By this time, we were trying to get my water to break so that things would pick up. I kept wanting to get in the shower but even that wasn’t working as well as it had been to cope with the contractions. I was really worn out and tired and all I really wanted to do was lay down and rest, but that was no longer an option because the contractions were too intense and it took a lot of focus and concentration to get through them. I also remember feeling really hot from the hot showers and the heat packs. Megan and Eric kept turning the air up for me even though they were both freezing. I laughed when they finally told me they were cold, because I am typically cold and Eric is almost always hot, so for him to be cold meant that it must have really been cold.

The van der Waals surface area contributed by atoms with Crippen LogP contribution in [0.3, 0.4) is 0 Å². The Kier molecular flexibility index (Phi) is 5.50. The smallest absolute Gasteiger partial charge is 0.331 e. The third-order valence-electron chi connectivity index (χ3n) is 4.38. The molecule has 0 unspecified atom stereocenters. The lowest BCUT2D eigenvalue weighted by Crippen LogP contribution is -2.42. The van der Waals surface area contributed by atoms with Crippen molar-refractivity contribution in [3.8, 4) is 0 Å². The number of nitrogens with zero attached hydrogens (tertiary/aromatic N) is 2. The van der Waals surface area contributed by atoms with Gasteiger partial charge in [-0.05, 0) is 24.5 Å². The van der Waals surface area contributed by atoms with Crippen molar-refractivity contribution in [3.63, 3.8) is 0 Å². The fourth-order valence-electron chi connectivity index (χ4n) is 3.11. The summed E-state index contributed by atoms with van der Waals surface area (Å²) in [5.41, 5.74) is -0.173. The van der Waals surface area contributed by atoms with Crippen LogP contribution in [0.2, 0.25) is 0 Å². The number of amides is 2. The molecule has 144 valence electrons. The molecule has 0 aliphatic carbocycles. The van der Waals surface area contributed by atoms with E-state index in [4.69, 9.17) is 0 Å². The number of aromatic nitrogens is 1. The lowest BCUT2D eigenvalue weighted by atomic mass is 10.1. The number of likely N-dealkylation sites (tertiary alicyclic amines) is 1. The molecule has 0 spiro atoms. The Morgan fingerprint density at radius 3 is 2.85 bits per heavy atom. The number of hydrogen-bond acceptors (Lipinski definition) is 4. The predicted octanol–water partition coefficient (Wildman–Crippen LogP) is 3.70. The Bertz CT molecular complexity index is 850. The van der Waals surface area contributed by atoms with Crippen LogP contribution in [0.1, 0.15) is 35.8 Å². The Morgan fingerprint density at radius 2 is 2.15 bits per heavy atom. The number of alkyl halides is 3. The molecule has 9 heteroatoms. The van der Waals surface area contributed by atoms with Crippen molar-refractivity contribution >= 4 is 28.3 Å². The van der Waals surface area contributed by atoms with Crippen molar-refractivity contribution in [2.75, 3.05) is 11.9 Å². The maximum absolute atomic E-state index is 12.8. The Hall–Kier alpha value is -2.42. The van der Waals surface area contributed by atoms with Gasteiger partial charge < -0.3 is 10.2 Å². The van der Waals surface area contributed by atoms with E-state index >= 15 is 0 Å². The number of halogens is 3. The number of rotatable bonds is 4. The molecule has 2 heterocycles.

At one point, I ended up back in the shower and begging both Megan and Eric for “funny stories” to try to distract myself from the pain. Megan kept asking me to do the squats during the contractions to get my water to break, but it was so painful that I either “couldn’t” do it or “couldn’t” do it for very long. Luckily, after just a few of them, my water broke part of the way. I remember standing in the shower and all of a sudden seeing a big rush of blood going down the drain. Immediately afterwards, I started to feel a lot of pressure and felt almost like I had to push. Megan insisted that I get out of the shower as soon as the contraction was over. She told me to make my way to the bed and she would call the nurse so that I could be checked again. We thought we were getting close and if so, we needed to call the doctor as soon as possible so that he could get back to the hospital in time to deliver the baby. While I know another doctor could have done it, we had developed a really positive relationship with our doctor and we knew he was ok with everything we had planned. When the nurse came in and checked me again, she said I was 9 cm, and my water finished breaking while I was lying in the bed. I knew we had to be getting close, because I felt really strong urges to push and I wasn’t really able to keep from pushing. My doctor was called and I was told that he would be there shortly and that he was only 10 minutes away. At that point, the whole “team” started to show up for the birth. I remember trying to make jokes to distract myself from the pain. I’m pretty sure I said this was our last child because I “wasn’t going to do this again.” Then, I said something like “I guess it’s too late for the epidural.”